old gentleman, who clung to the service for his country's sake, and especially because he desired above all things to assist in ridding it of an armed tyranny and despotism under which such a mode of warfare prospers as left him to lament the untimely death of a brave and loyal son. From papers found in the chests of the enemy's artillery, it would appear that Byrne's battery, Captain John McMurray, First Kentucky brigade, was the one used by Morgan, besides two twentypounder Parrotts, which, after all, he had the energy and foresight to drag over the country in his remarkable march. One of these Parrotts and a brass piece were captured by Lieutenant Commander Fitch; all the other guns, five or six in number, were captured by the army. The home guard and militia companies in the immediate neighborhood of the battle-field, and, indeed, along the lines of march, contributed very largely to the result, and were mainly instrumental in preventing the rebels from striking at points where a great destruction of property would necessarily have followed. At Middleport the militia captured several prisoners; at Syracuse, eighty-five were brought in; at Racine, seventy-eight. Skirmishes frequently occurred between the rebel scouts and small parties of armed citizens, and many a household will have reason to remember the Morgan raid. But more than a score of rebels “bit the dust” during the last two or three days of the raid, and were laid low by the unerring aim of the sturdy farmer of South-western Ohio, so suddenly called to the defence of his home and happy fireside. The loyal women of Portsmouth, Pomeroy, and other towns and villages, were not wanting in thoughtfulness for our brave boys on their perplexing and hurried marches. They prepared food and had it ready at all times, day and night, and with ready hands and smiling faces supplied the wants of the “brave defenders of our country.” Nothing so gladdens the heart of the soldier as the kindly attention of patriotic women, for with the memory of their goodness and sweetness in his heart he goes forth encouraged to continued deeds of valor, which shall make their common future more peaceful and secure. One of the features of the pursuit and defeat of the rebels was the wonderful stories of John Morgan and his conduct through Ohio. Some had it that he was “a perfect gentleman” --that most vulgar of phrases to express one of the greatest rarities on the face of the earth; while others were ready to swear that he had committed all the crimes known to the code, prominent among which were murder, rape, arson, and highway robbery. It would prove a bootless task to sift these stories, and a mere imposition upon the credulity and time of the reader to recount them. They are in no way revelant to the purpose of the present writing, and, if for no other reason, are left untold. The rebels took one of our guns at the first charge, and captured over twenty prisoners, but these they immediately paroled, and the gun they never used, for it was soon recovered, with the capture of all their own. In closing this general account of the last moments of the Morgan raid, which culminated in the battle of Buffington Island, a name I have given it because no other place of note lay near the scene, I have to express my regret at not being able to speak intelligently of the operation of General Hobson, and in fact of all the forces engaged, besides those of General Judah, General Scammon, and the gunboat Moose. Time was pressing and opportunities limited, but the best use was made of them. The gratitude of the country is due our soldiers and sailors to whose efforts the successful result of the brief but perplexing campaign against Morgan is due, and I know I hazard nothing in bespeaking for them the lasting gratitude of the patriotic and loyal people of Ohio.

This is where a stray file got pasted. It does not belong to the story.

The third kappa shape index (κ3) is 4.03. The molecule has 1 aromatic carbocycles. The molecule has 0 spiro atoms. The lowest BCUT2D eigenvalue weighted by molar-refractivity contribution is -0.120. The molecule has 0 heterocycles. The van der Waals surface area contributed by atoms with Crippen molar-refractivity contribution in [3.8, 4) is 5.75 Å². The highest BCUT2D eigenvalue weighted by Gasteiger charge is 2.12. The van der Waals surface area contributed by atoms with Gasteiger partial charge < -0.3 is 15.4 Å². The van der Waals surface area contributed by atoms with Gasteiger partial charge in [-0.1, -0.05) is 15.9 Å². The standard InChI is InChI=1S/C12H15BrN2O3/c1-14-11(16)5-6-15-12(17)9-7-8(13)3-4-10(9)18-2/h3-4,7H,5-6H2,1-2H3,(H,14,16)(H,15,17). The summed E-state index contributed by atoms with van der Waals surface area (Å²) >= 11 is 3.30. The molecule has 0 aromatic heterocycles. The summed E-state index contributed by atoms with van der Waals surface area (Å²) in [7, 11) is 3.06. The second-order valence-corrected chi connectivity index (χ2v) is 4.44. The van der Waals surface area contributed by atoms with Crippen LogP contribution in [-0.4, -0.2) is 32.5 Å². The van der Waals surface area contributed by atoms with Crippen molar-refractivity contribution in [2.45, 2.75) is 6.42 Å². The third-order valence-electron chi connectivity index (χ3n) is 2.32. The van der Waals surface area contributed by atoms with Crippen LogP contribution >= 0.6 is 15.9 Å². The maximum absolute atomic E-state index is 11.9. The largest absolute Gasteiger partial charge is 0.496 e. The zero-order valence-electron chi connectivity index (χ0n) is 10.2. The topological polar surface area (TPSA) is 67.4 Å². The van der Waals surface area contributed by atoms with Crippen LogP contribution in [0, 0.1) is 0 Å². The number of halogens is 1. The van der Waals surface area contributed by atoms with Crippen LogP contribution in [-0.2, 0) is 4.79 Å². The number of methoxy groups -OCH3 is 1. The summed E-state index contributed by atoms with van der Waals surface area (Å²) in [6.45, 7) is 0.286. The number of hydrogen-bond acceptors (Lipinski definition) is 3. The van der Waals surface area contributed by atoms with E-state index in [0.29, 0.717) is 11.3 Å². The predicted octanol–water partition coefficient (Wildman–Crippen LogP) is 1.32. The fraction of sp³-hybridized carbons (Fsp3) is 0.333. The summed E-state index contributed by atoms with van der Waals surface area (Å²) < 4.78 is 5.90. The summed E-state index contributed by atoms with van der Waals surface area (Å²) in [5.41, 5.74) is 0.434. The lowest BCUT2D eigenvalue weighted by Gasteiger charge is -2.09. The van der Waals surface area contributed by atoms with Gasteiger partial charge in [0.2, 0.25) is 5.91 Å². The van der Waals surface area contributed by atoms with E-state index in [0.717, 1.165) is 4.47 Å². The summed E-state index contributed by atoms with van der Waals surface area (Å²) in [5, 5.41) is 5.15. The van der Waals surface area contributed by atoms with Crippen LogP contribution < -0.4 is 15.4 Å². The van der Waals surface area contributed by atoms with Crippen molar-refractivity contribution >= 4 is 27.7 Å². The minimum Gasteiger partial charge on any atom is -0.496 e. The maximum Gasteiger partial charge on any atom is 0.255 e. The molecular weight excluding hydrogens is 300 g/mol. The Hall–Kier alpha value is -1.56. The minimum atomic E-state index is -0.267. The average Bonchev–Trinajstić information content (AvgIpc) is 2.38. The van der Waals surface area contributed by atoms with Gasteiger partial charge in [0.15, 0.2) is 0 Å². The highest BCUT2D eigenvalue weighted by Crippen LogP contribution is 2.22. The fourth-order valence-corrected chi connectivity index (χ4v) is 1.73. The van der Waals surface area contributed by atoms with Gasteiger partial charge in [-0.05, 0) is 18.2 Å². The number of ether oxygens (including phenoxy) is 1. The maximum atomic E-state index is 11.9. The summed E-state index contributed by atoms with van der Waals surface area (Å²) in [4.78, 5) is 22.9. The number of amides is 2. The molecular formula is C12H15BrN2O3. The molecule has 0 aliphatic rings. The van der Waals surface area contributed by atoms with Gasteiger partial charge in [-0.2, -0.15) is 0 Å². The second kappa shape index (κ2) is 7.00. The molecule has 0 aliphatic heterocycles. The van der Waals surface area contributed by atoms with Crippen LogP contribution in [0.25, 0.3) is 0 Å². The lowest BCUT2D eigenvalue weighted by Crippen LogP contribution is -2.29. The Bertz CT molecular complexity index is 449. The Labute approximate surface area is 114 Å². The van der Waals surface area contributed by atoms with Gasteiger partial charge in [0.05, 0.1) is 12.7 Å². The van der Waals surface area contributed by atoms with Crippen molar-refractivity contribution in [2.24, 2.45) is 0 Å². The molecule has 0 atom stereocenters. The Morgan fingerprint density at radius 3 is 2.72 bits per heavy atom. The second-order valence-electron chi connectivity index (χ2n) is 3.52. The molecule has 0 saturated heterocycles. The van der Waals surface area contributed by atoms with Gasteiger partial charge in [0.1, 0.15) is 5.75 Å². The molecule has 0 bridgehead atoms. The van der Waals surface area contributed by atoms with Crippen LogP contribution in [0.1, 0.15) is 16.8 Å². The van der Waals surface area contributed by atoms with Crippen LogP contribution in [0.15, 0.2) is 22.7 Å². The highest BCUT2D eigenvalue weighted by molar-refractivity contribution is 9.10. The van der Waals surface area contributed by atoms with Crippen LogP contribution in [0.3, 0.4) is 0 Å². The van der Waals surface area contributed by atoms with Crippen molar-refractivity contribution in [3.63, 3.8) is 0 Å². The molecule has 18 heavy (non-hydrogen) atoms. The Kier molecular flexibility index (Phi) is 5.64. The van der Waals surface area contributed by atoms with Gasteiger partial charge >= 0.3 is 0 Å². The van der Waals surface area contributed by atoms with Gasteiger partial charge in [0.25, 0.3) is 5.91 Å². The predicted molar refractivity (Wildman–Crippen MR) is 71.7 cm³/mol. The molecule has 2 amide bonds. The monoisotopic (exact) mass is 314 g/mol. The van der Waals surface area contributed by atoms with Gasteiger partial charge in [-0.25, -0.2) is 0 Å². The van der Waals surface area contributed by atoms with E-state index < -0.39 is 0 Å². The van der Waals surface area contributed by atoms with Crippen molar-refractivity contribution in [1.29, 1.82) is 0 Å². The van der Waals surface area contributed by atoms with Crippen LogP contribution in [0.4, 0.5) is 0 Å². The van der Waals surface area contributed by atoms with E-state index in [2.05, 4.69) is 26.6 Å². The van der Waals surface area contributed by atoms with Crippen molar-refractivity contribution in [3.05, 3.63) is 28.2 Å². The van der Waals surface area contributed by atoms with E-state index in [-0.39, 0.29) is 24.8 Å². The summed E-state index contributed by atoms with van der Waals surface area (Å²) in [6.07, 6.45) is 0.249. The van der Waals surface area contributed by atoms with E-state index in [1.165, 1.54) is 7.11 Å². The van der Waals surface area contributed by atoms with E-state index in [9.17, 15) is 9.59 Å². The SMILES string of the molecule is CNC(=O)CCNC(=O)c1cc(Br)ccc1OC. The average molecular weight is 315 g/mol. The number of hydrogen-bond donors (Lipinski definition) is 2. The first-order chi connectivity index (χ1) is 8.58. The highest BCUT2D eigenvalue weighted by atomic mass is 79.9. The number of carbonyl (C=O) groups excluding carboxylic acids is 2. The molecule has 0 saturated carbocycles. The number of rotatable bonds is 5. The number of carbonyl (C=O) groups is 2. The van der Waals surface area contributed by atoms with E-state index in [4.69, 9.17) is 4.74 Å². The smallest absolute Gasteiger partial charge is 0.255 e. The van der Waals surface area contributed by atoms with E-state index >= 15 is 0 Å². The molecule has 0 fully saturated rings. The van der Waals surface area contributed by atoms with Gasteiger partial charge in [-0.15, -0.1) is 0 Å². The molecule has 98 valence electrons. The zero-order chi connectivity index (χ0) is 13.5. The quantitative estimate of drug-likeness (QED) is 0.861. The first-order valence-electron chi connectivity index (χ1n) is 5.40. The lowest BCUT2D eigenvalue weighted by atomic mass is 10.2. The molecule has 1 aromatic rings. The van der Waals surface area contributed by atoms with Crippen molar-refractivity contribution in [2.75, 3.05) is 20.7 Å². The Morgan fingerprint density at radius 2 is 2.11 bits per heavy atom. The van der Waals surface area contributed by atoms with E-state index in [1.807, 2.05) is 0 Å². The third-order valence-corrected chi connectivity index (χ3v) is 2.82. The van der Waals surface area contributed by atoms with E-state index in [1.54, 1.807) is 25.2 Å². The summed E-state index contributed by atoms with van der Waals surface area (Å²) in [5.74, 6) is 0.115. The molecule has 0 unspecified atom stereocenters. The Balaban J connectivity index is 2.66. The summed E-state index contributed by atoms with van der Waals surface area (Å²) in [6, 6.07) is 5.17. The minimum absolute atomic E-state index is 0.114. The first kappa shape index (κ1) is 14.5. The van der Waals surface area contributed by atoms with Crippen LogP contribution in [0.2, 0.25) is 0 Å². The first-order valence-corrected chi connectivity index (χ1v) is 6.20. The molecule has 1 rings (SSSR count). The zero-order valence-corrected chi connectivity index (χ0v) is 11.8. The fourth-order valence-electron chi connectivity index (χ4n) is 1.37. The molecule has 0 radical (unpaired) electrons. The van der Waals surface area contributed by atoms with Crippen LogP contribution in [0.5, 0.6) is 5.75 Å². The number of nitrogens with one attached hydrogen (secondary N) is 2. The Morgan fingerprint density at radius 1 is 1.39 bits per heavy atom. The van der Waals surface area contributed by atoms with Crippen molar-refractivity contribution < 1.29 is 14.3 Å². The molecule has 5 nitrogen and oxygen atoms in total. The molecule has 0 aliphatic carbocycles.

Cincinnati, July 28, 1863.Mr. Editor: Upon the invitation of General Judah I applied to General Cox for permission to accompany him on his late expedition after John Morgan and Co., as Vol. A. D. C., which was kindly granted. We left this city Wednesday, the fifteenth, with about one thousand two hundred cavalry and artillery, arriving at Portsmouth the following afternoon, immediately disembarking, and at nine o'clock in the evening started in pursuit toward Oak Hill or Portland. During the night the guide lost his way, which caused us to march several miles more than we liked. At early day we arrived at Webster and halted an hour, after which we started for Oak Hill, at which place we learned that the rapid wild rangers were at Jackson destroying property and were about going eastward. General Judah immediately started for Centreville, a point on the main road to Gallipolis, some six miles distant, to intercept the villains. General Manson was sent for from Portsmouth, who was awaiting orders with a good infantry force to cooperate when he might with advantage. Judah arrived, after a hasty march of less than two hours, and took possession of the town for the night, making such disposition of his forces that all were anxious to have Morgan come that way to the river and try his disposition for a fight, but he took the old road from Jackson to Pomeroy, through Vinton, while we started early next morning for the same place through Potter. We arrived at Pomeroy about four o'clock, a few hours after Morgan had been scared away by a slight fight with the home guards and the close proximity of the United States forces under General Scamnmon. The roads to Pomeroy had been by the people barricaded very effectually to prevent the murderers from entering without trouble their active and thriving little city. After a few hours' rest the order was sounded at ten o'clock at night to advance, which was obeyed with eager desire to go ahead, for all felt that General Judah knew his business, although he was suffering from, severe illness known only